Damaged printing plates made whole
By Stephanie Shank, Conservator and Collections Manager
In May 2013, the National Currency Collection acquired over 650 engraved steel dies (printing plates) from the British American Bank Note Company. After careful selection by our Chief Curator Paul Berry, the dies were delivered to the Bank of Canada Museum’s collection facility, each wrapped in kraft paper. There were labels to be detached and then each die was wiped clean with mineral spirits and soft cotton swabs to remove a dark, greasy substance covering the surface—evidence of their past use as security printing plates. During this cleaning process, we discovered that eight dies were broken in half, likely from past printing activity. Before they were to be placed in collection storage, these broken dies were evaluated for further conservation treatment. Ultimately, the decision was made to repair the breaks.
In heritage conservation, broken metal objects can be reassembled with an adhesive most commonly used for repairing glass and ceramics. This adhesive, known as HXTAL, is a two‑part epoxy resin which, through a chemical reaction, hardens after mixing. It works well with dense materials as it creates strong, tight bonds and has the added benefit of neither swelling nor discolouring over time.
Each die was reassembled and held together with thin strips of painter’s tape, then placed upright in clamps. Small drops of HXTAL were then applied along the break with the tip of a wooden stick. When it is freshly prepared, HXTAL is a very thin liquid and through capillary action, it can penetrate into narrow cracks and join pieces together using very little material. The next day, any remaining adhesive was removed with swabs and wooden sticks lightly dampened with acetone. This is important because after 24 hours, HXTAL will become too hard to be removed without potentially damaging the object. The dies were then left in the clamps for an additional week until the adhesive had fully cured.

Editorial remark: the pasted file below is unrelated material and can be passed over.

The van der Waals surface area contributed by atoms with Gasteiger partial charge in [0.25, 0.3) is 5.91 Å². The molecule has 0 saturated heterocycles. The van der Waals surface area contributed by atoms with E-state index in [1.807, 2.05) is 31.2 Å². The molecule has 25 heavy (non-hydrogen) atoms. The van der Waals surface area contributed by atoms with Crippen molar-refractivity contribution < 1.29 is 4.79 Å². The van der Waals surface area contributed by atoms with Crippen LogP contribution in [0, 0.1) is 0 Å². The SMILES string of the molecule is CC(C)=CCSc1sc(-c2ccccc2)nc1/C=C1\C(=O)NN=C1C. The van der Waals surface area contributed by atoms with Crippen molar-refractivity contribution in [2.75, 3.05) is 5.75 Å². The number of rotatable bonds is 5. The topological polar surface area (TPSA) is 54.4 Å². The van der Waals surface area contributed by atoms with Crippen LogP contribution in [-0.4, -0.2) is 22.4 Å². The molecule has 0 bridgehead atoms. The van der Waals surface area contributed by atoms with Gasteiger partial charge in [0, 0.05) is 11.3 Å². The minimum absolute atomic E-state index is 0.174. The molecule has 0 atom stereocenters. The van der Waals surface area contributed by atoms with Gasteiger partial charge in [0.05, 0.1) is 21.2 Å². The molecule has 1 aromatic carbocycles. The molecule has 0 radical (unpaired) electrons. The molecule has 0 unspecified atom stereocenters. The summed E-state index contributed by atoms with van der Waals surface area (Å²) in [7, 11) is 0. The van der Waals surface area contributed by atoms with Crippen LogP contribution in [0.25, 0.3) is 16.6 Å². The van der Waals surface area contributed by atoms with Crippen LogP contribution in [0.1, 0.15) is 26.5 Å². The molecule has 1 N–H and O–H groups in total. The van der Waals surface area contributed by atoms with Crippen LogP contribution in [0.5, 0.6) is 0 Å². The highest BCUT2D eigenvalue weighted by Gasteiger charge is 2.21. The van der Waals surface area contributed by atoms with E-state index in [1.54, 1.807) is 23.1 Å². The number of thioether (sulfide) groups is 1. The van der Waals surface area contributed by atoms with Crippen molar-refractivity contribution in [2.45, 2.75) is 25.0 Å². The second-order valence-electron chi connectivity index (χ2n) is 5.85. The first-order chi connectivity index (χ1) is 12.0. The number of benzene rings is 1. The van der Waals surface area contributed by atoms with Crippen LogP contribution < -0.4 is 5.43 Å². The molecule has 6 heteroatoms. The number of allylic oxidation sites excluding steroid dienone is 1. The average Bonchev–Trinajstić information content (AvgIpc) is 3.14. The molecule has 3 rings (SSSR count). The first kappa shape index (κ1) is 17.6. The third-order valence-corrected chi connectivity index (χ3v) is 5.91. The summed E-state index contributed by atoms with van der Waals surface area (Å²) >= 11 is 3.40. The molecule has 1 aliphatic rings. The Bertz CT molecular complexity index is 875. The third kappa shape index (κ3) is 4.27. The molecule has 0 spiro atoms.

Now that they have been repaired, the final step is to create custom mounts for each die to ensure they are properly supported while in collection storage.
With the continuing rise of e-transfers and electronic payments, people have been predicting the death of the humble cheque for decades. But it hasn’t happened yet.
Few of us ever get a chance to see a Scenes of Canada $100 bill. Which is a pity, because it is an example of great bank note design with even greater imagery by a master engraver.
Collecting paper money seems simple enough. But, paper is delicate stuff and demands a gentle touch.
From skip counting to making change, working with money is a great way for students to practice math skills.
Coin collecting can be a fun and fascinating hobby. But there are a few things you should know to keep your collection safe and in good condition. Because coins aren’t as robust as you might imagine.
Security printing is a game of anticipating and responding to criminal threats. Counterfeiting is a game of anticipating and responding to bank note design. This cat and mouse relationship affects every aspect of a bank note.